Columnists, Ice Hockey, Sports

MAZUREK: End of the road has come for Parker

Any sports fan can attest to the fact that following a specific team is full of highs and lows. The same is certainly true for those who follow the Boston University men’s hockey team.

In 2009, I witnessed firsthand the greatest sports moment of my life. I can still remember as if it were yesterday – the final minutes of the third period against Miami University in the NCAA Championship game. Trailing 3-1, the blank stares and teary eyes of those students who made the trip to Washington D.C. said it all.

But then Zach Cohen scored with 59.5 seconds remaining giving the Dog Pound a glimpse of hope.

Then it happened.

As the seconds counted down, Hobey Baker-winner Matt Gilroy sent a beautiful pass to Nick Bonino whose goal ignited the Verizon Center and tied up the game with 13 seconds remaining.

Although the game was tied and my stomach was in knots, I knew in my heart there was no way we were losing this game, something I am pretty sure the Miami fans knew as well.

The rest is history, as Colby Cohen scored on a fluky, deflected goal that Miami goalie Cody Reichard never even saw.

That, BU, was my greatest sports moment and easily greatest moment during my tenure here.

Saturday night’s loss to the College of the Holy Cross, however, was one of the worst BU sports moments during my four years, a loss that I would call “embarrassing” and that BU head coach Jack Parker called “pathetic.”

What I am about to say might come as a shock to some of you, but please hear me out before you criticize my opinion.

At the end of this season, it is time for Jack Parker to step down as head coach.

Parker has been the best coach in the history of BU hockey. He has coached three national championship teams and is one of the most successful coaches in the history of collegiate hockey. He is a man who is a perfect icon of BU, as he represents hard work, tenacity and the desire to win.

I personally have the greatest respect for Parker, but I believe it is time for a change.

There is no argument that the BU men’s hockey team is full of talented players, as proven by our preseason No. 10 ranking and prediction to finish second in Hockey East. The team has exhibited such aforementioned talent against the University of New Hampshire and in two periods against the University of Denver.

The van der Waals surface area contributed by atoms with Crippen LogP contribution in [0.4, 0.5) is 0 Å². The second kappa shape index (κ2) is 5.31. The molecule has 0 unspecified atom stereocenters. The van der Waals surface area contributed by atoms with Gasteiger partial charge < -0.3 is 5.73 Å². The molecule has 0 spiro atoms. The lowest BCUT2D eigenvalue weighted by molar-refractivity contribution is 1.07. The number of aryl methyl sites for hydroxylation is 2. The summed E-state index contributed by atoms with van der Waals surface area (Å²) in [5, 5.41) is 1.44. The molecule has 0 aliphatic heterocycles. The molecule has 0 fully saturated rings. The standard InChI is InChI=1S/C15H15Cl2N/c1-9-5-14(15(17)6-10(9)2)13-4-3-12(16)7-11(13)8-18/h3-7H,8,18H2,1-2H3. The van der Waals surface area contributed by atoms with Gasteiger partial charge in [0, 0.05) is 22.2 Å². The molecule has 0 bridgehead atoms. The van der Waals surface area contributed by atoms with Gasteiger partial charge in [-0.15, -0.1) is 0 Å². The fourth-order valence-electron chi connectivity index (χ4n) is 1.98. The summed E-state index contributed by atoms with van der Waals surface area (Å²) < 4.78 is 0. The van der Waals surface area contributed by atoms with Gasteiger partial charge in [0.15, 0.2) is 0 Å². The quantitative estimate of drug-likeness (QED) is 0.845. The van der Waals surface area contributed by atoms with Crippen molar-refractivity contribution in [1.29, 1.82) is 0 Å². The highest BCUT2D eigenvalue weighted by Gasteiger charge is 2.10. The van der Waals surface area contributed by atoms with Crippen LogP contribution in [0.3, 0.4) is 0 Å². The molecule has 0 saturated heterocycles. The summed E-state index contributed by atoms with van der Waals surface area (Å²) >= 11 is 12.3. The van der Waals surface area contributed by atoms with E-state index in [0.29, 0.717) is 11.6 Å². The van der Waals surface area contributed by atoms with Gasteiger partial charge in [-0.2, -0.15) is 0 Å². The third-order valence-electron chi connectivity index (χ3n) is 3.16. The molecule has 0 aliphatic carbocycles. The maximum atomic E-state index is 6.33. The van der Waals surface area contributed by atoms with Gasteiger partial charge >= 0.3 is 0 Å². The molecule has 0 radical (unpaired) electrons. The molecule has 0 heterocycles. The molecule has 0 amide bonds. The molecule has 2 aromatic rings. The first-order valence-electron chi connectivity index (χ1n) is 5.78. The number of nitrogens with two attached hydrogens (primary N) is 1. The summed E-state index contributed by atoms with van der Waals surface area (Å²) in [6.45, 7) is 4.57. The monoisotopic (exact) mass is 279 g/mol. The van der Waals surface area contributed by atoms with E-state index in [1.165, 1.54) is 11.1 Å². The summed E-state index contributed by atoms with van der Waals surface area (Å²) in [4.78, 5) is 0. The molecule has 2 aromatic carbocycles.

The problem has been the inability to defeat the teams we are supposed to defeat, i.e. the Providence Colleges and Holy Crosses of the world.

Simply put, BU plays up or down to our opponent.

The problem at hand is motivation.

The players can motivate themselves when they are facing a nationally-ranked opponent such as UNH or Denver; however, if BU is facing a team without a number in front of its name, that motivation disappears.

It is the job of Coach Parker to motivate his team, no matter the opponent, and quite frankly he is not doing a good job.

The problem might be in recruiting. Many BU players have already been drafted by an NHL team and their attention might be more on a professional career than winning in college.

Again, it is the job of Coach Parker to make sure this does not happen. Parker has to recruit student-athletes whose attention is on the success of the team, not their individual career.

I understand that collegiate hockey is a stepping-stone for the NHL. However, there are plenty of college programs that recruit players who stay for four years and play as teams, instead of a group of talented individuals. Just look at Boston College.

I can understand to some extent why BU looked sluggish in the first period against Providence, as they arrived to the arena late due to traffic. However, I was not a fan of Parker’s decision to not show video at the team meeting the day before the game.

Here was Parker’s rationale for not having a traditional meeting: “We know absolutely nothing about Providence because [Leaman is] a new coach and they haven’t played a game yet, [so BU has no game video],” Parker said. “We have no idea how good they’re going to be.”

I find it bewildering that a coach in his 39th season would not have a typical meeting with his team to discuss its next opponent. Parker could have watched film from Providence last year, even under an old coach, or he could have watched highlights of Union College, where Nate Leaman previously coached.

If the Terriers begin to fly right and have a successful year (definitions of which vary), then I am willing to come back to this subject.

But if BU fails to make the NCAA tournament for the third year in a row, a change must take place.

Parker, a die-hard Red Sox fan, knows well that after three strikes you are out. For him, it may be time to call it a career.


  1. Should be noted that Providence has two wins and UNH hasn’t won a single game this year…Providence also tied the defending national champions this past weekend. So should Minnesota-Duluth now fire their coach?

    Holy Cross played their “Super Bowl” against BU on Saturday night so BU couldn’t match the intensity and probably overlooked the Crusaders who beat Minnesota a few years ago in the NCAA Tournament.

  2. A coach is responsible for motivation … to a certain degree. If these guys can’t motivate themselves to get up and play division one hockey for one of the best programs in the country, I’m sorry. They don’t deserve it. They’re not children.